Can you use a Power of Attorney to take the place of your will? I have spoken with quite a few people over the years who confuse the uses and purposes of estate planning documents.
Can you use a nail instead of a screw? Different tools for different purposes.
Powers of Attorney (POA) are some of the most commonly used estate planning documents, and they are also some of the most misunderstood estate planning documents, says nwi.com in a recent article “Estate Planning: Do Powers of Attorney lapse?”
A POA is a document that authorizes another person to act on behalf of the person making or signing the document. The person named in a POA is also referred to as the Attorney-in-Fact. They are the appointed agent to manage assets for you during your lifetime. The authority granted to this agent is usually spelled out in the document itself. Some POAs grant a wide range of authority, while others are limited to a specific action. An estate planning attorney can create a POA that suits a person’s particular needs, such as going to settlement on the sale of your home. I used to work across the street from Andrews Air Force Base and had many clients ask me to do this when they were transferred. In that context, limitations are far better than a generic document that may not be accepted because it is too broad.
Durable Powers of Attorney don’t usually exist for a set period of time. There are also limited or special POAs that have a date or a time frame, and at the end of that time frame or upon that date, they terminate.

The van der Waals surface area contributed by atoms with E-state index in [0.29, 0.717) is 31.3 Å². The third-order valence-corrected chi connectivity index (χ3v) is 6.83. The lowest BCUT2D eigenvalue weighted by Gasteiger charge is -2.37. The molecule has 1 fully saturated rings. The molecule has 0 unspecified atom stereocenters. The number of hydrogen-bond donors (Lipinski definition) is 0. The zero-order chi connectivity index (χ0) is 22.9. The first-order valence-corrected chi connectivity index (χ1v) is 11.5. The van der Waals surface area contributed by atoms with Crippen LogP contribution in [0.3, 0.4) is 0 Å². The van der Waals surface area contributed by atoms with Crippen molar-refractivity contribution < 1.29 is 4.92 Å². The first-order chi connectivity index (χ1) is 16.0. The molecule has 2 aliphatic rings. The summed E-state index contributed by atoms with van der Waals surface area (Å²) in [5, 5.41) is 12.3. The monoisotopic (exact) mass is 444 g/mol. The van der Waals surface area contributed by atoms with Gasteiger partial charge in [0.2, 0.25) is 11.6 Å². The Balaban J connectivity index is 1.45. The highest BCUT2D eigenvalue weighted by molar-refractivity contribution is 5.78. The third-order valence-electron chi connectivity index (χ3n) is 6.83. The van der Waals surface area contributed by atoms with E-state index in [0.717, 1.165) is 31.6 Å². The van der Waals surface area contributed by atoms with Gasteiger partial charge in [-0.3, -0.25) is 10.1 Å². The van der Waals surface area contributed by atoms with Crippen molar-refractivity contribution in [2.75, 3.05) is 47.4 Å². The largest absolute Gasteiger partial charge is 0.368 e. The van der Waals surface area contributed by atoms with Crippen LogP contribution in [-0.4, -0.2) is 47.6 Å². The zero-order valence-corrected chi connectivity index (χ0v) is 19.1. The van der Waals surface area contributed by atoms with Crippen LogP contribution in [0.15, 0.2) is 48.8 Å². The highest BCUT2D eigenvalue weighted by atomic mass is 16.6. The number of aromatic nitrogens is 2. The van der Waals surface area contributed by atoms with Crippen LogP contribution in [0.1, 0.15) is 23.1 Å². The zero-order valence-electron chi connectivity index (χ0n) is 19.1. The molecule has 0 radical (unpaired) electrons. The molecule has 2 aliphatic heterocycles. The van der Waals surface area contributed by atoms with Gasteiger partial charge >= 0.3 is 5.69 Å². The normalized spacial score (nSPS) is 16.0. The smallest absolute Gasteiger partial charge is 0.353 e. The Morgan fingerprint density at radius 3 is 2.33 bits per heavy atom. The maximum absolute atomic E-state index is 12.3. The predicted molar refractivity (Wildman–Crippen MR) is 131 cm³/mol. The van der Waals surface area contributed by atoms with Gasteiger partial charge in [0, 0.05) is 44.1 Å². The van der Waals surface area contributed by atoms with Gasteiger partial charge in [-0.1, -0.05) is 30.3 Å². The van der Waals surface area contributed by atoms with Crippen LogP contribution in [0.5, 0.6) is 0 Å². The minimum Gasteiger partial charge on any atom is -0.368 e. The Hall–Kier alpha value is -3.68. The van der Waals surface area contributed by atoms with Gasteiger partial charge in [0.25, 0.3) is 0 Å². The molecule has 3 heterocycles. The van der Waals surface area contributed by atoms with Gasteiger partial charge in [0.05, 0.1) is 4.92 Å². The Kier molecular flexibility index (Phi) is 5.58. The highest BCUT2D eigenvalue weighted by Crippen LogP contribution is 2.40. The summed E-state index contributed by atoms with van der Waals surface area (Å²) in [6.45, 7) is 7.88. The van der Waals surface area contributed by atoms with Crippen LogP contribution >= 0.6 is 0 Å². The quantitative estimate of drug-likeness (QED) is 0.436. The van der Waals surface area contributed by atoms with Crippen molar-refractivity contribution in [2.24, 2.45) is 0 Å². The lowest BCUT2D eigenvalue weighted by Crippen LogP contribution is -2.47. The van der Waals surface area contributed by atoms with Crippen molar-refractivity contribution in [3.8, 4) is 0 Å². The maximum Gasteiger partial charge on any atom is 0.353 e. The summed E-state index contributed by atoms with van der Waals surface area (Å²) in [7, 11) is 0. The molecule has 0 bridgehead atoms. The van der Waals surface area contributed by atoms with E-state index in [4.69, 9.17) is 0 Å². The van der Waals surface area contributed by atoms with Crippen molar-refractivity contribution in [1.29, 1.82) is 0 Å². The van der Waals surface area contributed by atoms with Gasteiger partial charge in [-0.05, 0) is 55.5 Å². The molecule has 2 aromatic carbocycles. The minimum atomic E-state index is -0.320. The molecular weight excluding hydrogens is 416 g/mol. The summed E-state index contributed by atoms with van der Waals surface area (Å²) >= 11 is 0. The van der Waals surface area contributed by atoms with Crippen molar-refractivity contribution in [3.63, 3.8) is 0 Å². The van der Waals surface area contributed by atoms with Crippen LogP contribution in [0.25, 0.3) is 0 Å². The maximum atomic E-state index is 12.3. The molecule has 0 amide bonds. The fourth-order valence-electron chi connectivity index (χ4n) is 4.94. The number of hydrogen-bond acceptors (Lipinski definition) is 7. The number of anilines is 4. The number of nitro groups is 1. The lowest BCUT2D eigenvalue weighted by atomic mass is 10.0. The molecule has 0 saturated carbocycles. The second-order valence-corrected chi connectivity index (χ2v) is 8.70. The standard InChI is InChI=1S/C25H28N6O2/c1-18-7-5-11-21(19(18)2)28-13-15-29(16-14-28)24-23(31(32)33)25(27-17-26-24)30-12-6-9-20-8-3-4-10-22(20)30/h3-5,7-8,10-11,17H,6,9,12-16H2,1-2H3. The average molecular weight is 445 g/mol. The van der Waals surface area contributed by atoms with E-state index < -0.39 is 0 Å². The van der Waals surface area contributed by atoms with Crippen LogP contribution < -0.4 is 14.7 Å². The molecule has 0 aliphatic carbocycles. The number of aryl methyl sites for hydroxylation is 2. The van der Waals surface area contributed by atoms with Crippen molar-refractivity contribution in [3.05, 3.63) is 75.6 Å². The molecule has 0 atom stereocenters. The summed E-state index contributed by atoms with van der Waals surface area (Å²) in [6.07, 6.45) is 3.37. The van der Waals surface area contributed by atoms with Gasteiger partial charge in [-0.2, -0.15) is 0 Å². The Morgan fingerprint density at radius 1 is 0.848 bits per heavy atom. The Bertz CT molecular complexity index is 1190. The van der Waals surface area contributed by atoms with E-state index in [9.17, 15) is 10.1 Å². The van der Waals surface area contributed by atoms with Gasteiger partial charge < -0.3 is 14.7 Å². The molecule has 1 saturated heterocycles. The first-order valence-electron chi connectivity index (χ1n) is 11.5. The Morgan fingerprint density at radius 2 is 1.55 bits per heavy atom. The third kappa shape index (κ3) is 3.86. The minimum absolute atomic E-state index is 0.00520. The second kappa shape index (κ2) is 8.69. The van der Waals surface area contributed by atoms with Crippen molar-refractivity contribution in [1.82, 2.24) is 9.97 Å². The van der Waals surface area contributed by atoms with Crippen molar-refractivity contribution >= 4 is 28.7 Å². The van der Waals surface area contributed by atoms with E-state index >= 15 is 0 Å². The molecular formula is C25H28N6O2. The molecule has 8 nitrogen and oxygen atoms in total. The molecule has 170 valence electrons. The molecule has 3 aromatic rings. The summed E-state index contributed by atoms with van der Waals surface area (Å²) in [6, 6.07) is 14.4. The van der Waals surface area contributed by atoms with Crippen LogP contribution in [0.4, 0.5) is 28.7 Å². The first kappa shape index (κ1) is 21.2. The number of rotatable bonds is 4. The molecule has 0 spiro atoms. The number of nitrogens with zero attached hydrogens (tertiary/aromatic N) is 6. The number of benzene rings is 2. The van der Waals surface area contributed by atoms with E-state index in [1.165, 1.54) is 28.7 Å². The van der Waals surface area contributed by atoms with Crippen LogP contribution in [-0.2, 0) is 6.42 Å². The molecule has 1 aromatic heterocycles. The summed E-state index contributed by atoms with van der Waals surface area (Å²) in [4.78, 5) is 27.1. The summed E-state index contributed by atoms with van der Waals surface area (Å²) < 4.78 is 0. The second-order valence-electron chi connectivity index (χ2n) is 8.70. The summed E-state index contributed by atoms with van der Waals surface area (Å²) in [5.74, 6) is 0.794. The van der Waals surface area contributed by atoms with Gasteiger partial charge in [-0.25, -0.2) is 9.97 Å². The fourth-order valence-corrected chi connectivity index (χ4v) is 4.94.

A POA is not a substitute for a will because it does not assign any property to anyone at your death, and it ceases to give authority after you die. The “Durable” in power of attorney refers to it being usable if you are disabled, not to the continuation of powers after death. The only power that can survive after the death of the maker is the authority to dispose of the maker’s remains, and that varies by state.
The agent in a Power of Attorney serves because the principal has chosen them, and if that changes, they are removed from their responsibilities, as long as the principal is competent.
Estate planning attorneys are concerned less with the date of the POA than they are with the simple fact that banks and other financial institutions are reluctant to accept POAs that were created many years ago. We often use a Maryland Statutory Power of Attorney, a great improvement of Maryland Law since 2010, as it allows your agent to ask for attorney fees and court costs if someone fails to honor it.
In that case, usually, an affidavit affirming that the document is still valid and the attorney-in-fact has the authority to act under it is enough.
However, it is recommended that when you have your estate plan reviewed every three or four years, you also have your estate planning attorney update the Power of Attorney. This way there is less of a chance that a bank or other institution will balk at the document. The same goes for your health care proxy, also known as a Health Care Power of Attorney.
As for power of attorney instead of a will, it should always be the power of attorney and will.
Reference: nwi.com (November 3, 2019) “Estate Planning: Do Powers of Attorney lapse?”